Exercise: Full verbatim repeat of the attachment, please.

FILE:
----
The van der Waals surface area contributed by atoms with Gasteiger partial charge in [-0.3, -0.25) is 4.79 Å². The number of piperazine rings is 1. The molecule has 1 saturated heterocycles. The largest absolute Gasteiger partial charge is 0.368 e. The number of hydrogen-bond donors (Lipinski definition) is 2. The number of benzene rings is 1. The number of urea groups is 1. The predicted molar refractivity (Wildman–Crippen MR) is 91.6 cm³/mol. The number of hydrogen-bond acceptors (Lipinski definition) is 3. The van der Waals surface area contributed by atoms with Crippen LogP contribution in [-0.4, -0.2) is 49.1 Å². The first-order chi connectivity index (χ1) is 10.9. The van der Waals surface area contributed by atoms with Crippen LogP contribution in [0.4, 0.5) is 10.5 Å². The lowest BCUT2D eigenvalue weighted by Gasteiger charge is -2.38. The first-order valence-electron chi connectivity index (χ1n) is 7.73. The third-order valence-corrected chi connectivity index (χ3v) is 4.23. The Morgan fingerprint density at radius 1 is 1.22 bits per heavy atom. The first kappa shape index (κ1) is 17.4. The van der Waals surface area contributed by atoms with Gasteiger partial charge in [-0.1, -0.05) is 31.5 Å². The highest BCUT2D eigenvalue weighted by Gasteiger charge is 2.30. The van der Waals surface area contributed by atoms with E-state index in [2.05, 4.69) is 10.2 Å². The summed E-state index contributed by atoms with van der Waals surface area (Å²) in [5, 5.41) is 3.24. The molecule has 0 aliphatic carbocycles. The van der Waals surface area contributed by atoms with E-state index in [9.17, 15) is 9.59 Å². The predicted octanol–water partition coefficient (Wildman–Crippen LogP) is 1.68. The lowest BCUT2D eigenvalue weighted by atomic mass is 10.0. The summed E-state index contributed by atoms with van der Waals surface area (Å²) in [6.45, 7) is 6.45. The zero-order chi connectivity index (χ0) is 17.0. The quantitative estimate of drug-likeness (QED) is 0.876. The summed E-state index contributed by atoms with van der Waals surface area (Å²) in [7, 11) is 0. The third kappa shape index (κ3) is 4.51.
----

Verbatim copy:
The van der Waals surface area contributed by atoms with Gasteiger partial charge in [-0.3, -0.25) is 4.79 Å². The number of piperazine rings is 1. The molecule has 1 saturated heterocycles. The largest absolute Gasteiger partial charge is 0.368 e. The number of hydrogen-bond donors (Lipinski definition) is 2. The number of benzene rings is 1. The number of urea groups is 1. The predicted molar refractivity (Wildman–Crippen MR) is 91.6 cm³/mol. The number of hydrogen-bond acceptors (Lipinski definition) is 3. The van der Waals surface area contributed by atoms with Crippen LogP contribution in [-0.4, -0.2) is 49.1 Å². The first-order chi connectivity index (χ1) is 10.9. The van der Waals surface area contributed by atoms with Crippen LogP contribution in [0.4, 0.5) is 10.5 Å². The lowest BCUT2D eigenvalue weighted by Gasteiger charge is -2.38. The first-order valence-electron chi connectivity index (χ1n) is 7.73. The third-order valence-corrected chi connectivity index (χ3v) is 4.23. The Morgan fingerprint density at radius 1 is 1.22 bits per heavy atom. The first kappa shape index (κ1) is 17.4. The van der Waals surface area contributed by atoms with Gasteiger partial charge in [-0.1, -0.05) is 31.5 Å². The highest BCUT2D eigenvalue weighted by Gasteiger charge is 2.30. The van der Waals surface area contributed by atoms with E-state index in [2.05, 4.69) is 10.2 Å². The summed E-state index contributed by atoms with van der Waals surface area (Å²) in [5, 5.41) is 3.24. The molecule has 0 aliphatic carbocycles. The van der Waals surface area contributed by atoms with E-state index in [9.17, 15) is 9.59 Å². The predicted octanol–water partition coefficient (Wildman–Crippen LogP) is 1.68. The lowest BCUT2D eigenvalue weighted by atomic mass is 10.0. The summed E-state index contributed by atoms with van der Waals surface area (Å²) in [6.45, 7) is 6.45. The zero-order chi connectivity index (χ0) is 17.0. The quantitative estimate of drug-likeness (QED) is 0.876. The summed E-state index contributed by atoms with van der Waals surface area (Å²) in [7, 11) is 0. The third kappa shape index (κ3) is 4.51.